Fellow columnist Monique van der Veen is stopping. A shame. Her articles often gave me a new view on things. In Polarisation, her farewell column, she argues for first looking at yourself in case of anger or indignation and not to take others to task publicly right away.
I often do this. I do it because I believe that there should be public debate at a public institution, and thus public criticism. But in general, it has had little effect. So why don’t I quit, too?
Writing forces you to think. It confronts you with inconsistencies in your ideas. Or when there doesn’t turn out to be much coherence to them at all. It has often happened that while I was writing a column, I realised that I don’t actually believe what I thought I believed...
The opposite has happened too. Sometimes I just start typing into the blue on a subject about which I’d like to come to a coherent opinion. With a bit of luck, things fall into place as I write, or I remember a book or article which I only then realise is relevant.
In other words, I often write to get my thoughts in order – very selfish. It is surprisingly effective to have to write 500 words every month that make some sort of sense. But it does mean that I often write under the pressure of a deadline about something that I have only just started to think about properly. This means that sometimes I don’t agree with myself anymore on the day of publication.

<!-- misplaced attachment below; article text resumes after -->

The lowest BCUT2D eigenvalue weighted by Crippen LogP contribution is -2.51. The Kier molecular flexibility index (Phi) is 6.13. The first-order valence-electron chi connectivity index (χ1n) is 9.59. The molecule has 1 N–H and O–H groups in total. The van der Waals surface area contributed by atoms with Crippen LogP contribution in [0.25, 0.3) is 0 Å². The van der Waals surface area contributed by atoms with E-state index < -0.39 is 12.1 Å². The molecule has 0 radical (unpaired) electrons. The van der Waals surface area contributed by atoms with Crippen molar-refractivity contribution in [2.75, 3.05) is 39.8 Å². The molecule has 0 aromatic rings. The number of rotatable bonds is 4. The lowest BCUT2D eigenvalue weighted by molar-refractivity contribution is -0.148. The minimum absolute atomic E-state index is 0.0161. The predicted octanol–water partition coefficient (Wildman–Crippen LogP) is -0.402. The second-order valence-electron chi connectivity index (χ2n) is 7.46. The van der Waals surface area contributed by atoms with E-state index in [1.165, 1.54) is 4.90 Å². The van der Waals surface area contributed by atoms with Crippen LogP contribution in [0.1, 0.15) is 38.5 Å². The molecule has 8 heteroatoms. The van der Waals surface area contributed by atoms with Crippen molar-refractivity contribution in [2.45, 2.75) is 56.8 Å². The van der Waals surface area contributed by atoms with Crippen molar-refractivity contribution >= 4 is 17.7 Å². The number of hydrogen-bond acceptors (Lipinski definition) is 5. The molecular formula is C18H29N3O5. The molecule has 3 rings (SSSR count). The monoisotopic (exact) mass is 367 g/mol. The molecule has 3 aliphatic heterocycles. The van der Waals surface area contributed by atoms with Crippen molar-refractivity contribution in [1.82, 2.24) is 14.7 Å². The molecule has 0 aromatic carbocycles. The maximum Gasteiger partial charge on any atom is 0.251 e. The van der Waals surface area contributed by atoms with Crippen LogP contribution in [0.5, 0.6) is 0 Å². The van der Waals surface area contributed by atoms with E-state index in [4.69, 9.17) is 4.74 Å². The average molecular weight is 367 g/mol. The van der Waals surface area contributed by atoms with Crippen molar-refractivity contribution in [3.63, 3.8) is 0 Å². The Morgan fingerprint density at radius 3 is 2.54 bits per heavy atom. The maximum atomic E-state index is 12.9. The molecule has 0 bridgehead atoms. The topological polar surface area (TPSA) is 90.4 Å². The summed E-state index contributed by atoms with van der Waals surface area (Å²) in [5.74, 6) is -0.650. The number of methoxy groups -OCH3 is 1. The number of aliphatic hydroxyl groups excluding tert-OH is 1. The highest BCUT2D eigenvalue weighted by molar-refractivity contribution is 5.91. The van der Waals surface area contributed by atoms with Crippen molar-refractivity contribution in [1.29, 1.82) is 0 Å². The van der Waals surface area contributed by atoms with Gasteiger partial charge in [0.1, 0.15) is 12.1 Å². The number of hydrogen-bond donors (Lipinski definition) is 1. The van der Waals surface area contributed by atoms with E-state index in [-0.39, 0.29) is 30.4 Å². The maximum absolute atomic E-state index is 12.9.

Sometimes I don’t agree with myself anymore on the day of publication
And of course others regularly think that I have it wrong. Once in a long while I change someone’s mind (I hope). Sometimes we continue to disagree. But with a bit of luck they are right, or they look at the subject from a perspective that I did not anticipate. Then I learn something.
Criticism is not the same as polarisation. It can even prevent it.
This only works if you actually critically engage with each other. The philosopher Agnes Callard argues that productive discussions need both sides to have the aim of either convincing the other or be convinced themselves. Yes, you need to be open to find the mistake in yourself. But there is an equal need to put your case forward as strongly as you can.
But both sides need to do this. If critics come up with substantive questions and arguments, but the more powerful side of the debate keep their cards close to the chest, things break down. See the detailed coverage by Delta about the growth plans of the Executive Board and the utter non-response to it. It’s so disheartening.
Still, I will continue to write. I want to at least force myself to put my thoughts in publishable form.
Bob van Vliet is a lecturer at the 3mE Faculty and is specialised in design education. Reactions are welcome via B.vanVliet@tudelft.nl.